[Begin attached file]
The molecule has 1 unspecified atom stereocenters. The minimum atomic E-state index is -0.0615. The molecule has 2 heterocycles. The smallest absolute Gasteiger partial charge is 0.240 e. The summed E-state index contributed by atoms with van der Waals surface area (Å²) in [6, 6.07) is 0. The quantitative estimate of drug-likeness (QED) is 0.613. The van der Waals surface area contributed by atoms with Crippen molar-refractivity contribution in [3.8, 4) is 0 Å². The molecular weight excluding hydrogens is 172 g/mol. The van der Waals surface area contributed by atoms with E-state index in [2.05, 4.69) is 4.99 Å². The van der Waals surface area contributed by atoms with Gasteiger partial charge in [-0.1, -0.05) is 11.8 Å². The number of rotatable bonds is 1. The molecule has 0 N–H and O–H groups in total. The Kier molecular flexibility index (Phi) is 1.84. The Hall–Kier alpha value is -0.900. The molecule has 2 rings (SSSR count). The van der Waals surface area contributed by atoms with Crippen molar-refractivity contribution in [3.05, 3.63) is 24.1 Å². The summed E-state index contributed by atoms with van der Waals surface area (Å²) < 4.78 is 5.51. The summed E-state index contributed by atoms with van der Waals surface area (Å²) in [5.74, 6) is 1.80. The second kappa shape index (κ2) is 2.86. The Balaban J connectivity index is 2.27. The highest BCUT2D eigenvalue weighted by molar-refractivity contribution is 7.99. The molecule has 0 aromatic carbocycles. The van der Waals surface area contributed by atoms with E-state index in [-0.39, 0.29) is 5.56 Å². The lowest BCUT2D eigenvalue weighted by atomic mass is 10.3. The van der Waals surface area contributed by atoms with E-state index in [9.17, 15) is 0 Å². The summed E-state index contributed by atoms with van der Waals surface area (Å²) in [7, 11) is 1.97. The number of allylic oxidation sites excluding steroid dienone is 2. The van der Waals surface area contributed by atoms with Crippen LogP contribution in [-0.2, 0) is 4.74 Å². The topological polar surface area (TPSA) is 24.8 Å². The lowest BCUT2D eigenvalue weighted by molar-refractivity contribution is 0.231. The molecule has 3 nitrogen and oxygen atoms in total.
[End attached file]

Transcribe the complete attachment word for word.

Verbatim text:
The molecule has 1 unspecified atom stereocenters. The minimum atomic E-state index is -0.0615. The molecule has 2 heterocycles. The smallest absolute Gasteiger partial charge is 0.240 e. The summed E-state index contributed by atoms with van der Waals surface area (Å²) in [6, 6.07) is 0. The quantitative estimate of drug-likeness (QED) is 0.613. The van der Waals surface area contributed by atoms with Crippen molar-refractivity contribution in [3.8, 4) is 0 Å². The molecular weight excluding hydrogens is 172 g/mol. The van der Waals surface area contributed by atoms with E-state index in [2.05, 4.69) is 4.99 Å². The van der Waals surface area contributed by atoms with Gasteiger partial charge in [-0.1, -0.05) is 11.8 Å². The number of rotatable bonds is 1. The molecule has 0 N–H and O–H groups in total. The Kier molecular flexibility index (Phi) is 1.84. The Hall–Kier alpha value is -0.900. The molecule has 2 rings (SSSR count). The van der Waals surface area contributed by atoms with Crippen molar-refractivity contribution in [3.05, 3.63) is 24.1 Å². The summed E-state index contributed by atoms with van der Waals surface area (Å²) < 4.78 is 5.51. The summed E-state index contributed by atoms with van der Waals surface area (Å²) in [5.74, 6) is 1.80. The second kappa shape index (κ2) is 2.86. The Balaban J connectivity index is 2.27. The highest BCUT2D eigenvalue weighted by molar-refractivity contribution is 7.99. The molecule has 0 aromatic carbocycles. The van der Waals surface area contributed by atoms with E-state index in [-0.39, 0.29) is 5.56 Å². The lowest BCUT2D eigenvalue weighted by atomic mass is 10.3. The van der Waals surface area contributed by atoms with E-state index in [9.17, 15) is 0 Å². The summed E-state index contributed by atoms with van der Waals surface area (Å²) in [7, 11) is 1.97. The number of allylic oxidation sites excluding steroid dienone is 2. The van der Waals surface area contributed by atoms with Crippen LogP contribution in [-0.2, 0) is 4.74 Å². The topological polar surface area (TPSA) is 24.8 Å². The lowest BCUT2D eigenvalue weighted by molar-refractivity contribution is 0.231. The molecule has 3 nitrogen and oxygen atoms in total.